Eventually though, Jeffrey had grown bored with his arsenal and seemingly lost his strategic inspiration…until one day, as I worked in focused silence on our daily vocabulary lesson. I heard a gnawing, chewing noise from next to me. I looked over, and there was Jason, chewing on the metal encased eraser end of a pencil. At first I thought it was simply a nervous or unconscious habit, but as the chewing continued, I noticed a certain look of determination in his eyes. He spit out small, wet , orange eraser crumbles and beamed that distinctive smile of achievement.

"Check it out, Greg." He held up his pencil, eraser (what was left of it) end up. "The Axe."

I looked, and sure enough, he'd transformed the metal casing into a battle axe shape from all the chewing and sculpting with his molars. The eraser nub had been completely obliterated, what little remains scattered like pebbles on the carpeted floor. The newly-forged axe glistened with 15 minutes worth of pre-teen saliva and smelled of school lunch with white milk. It was disgusting, but I couldn't take my eyes off it. It was so outlandish, morbid, and, most of all, dangerous. I couldn't wait to see it in action. He wiped the spit off of it and saved it for recess.

Yet that day, recess came and went without a single fight. Why? Despite its glorious, medieval appeal, The Axe proved to be too intimidating for other kids. We had to face it - this was only a game, a silly sport– but Jason, in all his obsessive nature, had added a new level of excitement to the melee that some kids simply weren't prepared for. Just the mere sight of it had some kids backing away and making excuses to play kickball or use the bathroom, and often Jeffrey found himself with no contenders.

Eventually though, some braver kids stepped forward to take on The Axe…and they quickly realized that, despite its intimidating, razor sharp edge, The Axe was really more bark than bite. As the word spread, The Axe soon became a folly, and kids eventually mocked this extravagant but impractical contraption. But Jeffrey was convinced that this was his one and only Excalibur, bestowed upon him by the gods, and he fought with it gallantly…until its bitter, broken end. Jason had reached the end of his reign.

The invention of The Axe inevitably spelled doom for both Jason and, soon after, Pencil Fights themselves. Our teacher, upon hearing all the hub-bub over Jason's Axe, reprimanded him and banned Pencil Fights from the schoolyard. So it was a rare thing, afterwards, to hear that distinctive snap of pencil on pencil reverberating down the corridor. But it really didn't matter. We were growing up swiftly, and by the time we'd reached the 6th grade, girls had become a growing interest. But that, my friends, is another story.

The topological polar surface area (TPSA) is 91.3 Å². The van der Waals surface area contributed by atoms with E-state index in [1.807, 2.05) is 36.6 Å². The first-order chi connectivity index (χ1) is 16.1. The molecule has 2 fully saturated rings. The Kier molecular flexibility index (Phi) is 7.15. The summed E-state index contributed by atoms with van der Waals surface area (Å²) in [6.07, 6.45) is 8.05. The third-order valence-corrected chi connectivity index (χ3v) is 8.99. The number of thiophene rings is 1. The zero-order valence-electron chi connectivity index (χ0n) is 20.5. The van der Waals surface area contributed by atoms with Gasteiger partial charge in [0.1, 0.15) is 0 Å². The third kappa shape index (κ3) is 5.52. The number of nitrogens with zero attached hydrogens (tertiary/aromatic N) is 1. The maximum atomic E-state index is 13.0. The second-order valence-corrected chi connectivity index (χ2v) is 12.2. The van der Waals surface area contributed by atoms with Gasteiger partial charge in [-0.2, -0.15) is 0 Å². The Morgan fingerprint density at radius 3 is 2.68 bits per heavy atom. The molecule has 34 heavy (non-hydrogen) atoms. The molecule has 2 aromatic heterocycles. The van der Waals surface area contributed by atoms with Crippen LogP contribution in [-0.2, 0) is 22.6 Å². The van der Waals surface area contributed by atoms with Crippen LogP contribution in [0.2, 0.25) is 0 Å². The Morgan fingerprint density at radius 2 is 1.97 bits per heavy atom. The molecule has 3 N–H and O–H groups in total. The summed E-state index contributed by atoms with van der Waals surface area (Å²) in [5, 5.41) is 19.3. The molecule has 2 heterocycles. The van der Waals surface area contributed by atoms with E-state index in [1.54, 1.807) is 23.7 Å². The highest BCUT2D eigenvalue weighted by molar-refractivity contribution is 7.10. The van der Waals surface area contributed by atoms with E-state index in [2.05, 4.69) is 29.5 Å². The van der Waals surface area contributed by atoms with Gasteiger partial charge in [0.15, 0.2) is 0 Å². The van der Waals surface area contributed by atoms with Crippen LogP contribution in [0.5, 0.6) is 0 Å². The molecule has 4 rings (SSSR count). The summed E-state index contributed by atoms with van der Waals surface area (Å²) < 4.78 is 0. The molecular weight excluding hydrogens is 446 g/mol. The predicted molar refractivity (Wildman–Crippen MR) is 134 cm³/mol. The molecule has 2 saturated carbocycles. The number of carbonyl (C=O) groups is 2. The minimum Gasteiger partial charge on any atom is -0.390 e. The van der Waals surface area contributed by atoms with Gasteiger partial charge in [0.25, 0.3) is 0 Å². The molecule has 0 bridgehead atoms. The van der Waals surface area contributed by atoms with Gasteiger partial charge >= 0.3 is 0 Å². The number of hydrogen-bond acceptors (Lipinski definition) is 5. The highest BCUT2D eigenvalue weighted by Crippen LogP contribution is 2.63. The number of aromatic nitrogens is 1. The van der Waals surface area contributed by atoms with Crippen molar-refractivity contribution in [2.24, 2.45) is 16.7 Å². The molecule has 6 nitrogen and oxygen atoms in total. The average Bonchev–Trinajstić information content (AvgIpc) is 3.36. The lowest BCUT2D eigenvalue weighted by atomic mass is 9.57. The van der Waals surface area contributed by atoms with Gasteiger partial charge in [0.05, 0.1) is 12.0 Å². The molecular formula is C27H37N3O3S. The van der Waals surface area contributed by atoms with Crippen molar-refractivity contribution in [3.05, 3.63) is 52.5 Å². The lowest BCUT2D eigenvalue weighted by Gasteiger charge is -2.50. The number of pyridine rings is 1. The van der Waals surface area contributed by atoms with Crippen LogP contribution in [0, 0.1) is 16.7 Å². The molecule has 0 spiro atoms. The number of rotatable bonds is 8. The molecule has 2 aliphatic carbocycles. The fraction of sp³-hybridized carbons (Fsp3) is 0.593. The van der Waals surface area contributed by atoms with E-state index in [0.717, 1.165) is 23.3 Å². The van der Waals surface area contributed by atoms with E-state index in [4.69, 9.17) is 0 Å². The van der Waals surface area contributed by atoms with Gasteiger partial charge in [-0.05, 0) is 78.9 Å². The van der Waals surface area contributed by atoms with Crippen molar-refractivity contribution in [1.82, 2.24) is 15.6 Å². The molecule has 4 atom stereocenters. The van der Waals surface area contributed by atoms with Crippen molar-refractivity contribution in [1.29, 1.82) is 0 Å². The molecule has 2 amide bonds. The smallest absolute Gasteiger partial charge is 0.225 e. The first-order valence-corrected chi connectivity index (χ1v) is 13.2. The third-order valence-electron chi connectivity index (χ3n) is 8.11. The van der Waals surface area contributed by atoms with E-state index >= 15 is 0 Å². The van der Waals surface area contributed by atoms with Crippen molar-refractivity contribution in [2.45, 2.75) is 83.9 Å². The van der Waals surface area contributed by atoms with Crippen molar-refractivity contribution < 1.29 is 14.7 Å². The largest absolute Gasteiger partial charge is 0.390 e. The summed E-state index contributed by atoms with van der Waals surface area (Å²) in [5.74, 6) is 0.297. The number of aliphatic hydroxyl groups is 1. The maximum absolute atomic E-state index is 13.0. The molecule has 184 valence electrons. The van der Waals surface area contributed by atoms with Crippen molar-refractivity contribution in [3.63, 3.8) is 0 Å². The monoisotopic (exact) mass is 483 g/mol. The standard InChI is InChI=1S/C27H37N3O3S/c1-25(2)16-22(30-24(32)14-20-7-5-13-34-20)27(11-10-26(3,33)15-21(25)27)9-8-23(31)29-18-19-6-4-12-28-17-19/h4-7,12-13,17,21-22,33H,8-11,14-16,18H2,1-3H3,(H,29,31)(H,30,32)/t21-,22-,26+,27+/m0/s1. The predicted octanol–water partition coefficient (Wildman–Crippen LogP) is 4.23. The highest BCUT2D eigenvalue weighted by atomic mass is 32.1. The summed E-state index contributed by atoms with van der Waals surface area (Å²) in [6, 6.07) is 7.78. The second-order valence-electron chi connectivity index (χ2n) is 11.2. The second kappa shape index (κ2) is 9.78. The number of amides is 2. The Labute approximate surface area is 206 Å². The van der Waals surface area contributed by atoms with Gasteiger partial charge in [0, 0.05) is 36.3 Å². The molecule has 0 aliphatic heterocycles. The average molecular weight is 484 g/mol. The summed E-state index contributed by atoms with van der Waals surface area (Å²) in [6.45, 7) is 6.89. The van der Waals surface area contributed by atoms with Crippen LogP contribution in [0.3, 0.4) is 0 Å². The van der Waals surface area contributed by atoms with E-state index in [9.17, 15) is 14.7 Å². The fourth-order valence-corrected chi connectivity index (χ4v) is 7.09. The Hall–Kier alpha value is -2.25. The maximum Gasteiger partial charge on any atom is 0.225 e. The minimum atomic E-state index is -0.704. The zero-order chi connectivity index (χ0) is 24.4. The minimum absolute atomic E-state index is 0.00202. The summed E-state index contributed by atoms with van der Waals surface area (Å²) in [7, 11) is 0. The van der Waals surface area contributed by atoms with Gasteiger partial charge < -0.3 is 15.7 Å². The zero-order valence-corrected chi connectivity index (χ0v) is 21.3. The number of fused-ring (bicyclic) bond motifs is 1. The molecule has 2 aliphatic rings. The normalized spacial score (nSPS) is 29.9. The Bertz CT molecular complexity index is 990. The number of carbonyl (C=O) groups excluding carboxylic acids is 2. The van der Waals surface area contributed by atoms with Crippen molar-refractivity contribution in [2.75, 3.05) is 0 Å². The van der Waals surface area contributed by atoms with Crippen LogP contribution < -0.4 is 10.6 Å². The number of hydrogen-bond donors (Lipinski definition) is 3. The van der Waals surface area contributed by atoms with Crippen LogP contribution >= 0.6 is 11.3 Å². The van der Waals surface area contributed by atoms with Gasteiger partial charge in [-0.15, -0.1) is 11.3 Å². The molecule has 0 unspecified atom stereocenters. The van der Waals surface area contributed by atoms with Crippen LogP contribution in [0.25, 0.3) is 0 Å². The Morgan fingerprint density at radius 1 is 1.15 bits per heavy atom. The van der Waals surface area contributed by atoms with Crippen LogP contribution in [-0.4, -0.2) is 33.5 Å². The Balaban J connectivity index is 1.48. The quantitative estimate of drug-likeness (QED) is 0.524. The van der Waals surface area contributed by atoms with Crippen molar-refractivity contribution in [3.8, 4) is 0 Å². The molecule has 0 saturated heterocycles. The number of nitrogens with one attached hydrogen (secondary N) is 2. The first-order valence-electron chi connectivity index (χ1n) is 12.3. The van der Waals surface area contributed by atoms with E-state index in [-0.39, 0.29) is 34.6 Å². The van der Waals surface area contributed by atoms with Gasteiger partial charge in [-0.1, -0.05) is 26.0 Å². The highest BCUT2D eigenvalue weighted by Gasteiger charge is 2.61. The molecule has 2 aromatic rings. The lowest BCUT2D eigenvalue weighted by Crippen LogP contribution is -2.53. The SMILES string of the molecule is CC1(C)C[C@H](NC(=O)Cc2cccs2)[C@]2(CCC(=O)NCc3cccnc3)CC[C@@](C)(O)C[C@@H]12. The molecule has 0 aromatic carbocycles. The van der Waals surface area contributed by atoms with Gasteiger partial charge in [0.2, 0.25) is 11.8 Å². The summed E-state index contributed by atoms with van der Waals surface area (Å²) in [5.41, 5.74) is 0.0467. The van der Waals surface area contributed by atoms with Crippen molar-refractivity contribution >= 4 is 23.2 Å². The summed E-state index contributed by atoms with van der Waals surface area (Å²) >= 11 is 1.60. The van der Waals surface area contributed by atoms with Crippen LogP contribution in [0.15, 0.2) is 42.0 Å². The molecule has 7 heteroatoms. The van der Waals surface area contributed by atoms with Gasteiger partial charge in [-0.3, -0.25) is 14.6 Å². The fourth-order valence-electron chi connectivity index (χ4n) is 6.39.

Thursday, February 02, 2006

1981: The Day Sarah Spoke

Our Lips Are Sealed

Redheaded Wendy was probably the cheeriest, funniest girl in the 5th grade. She spent her recesses skipping along, belting out the lyrics to the Go-Gos "Our Lips Are Sealed," with her two best friends. She cracked dirty jokes, was a smart ass, and invited all of us boys over to her house in the summer, for everything from hot dog lunches to water balloon fights, or lazy hang-outs in the living room watching the newest sensation, MTV.

Her chipper, gleaming personality was in stark contrast to that of her older sister, whom I happened to see once, for a brief moment, at her house. We were watching MTV when I saw a dark, ominous slender shape drift across the hall, from one room to another.

"Who is that?" I asked, somewhat startled by the sight.

"Oh. That's my stupid sister Sarah," Wendy said. "Don't pay attention to her."


Sarah said nothing I later got a chance to see her up close, as she eventually came out into the open to grab something from the kitchen. She donned a black trenchcoat, red plaid pants with zippers all over them, combat boots and a white t-shirt with a huge Dead Kennedys logo. Her hair was a disheveled, spiky mess of black thorns, and her eyes glowed under heavy, heavy eyeliner.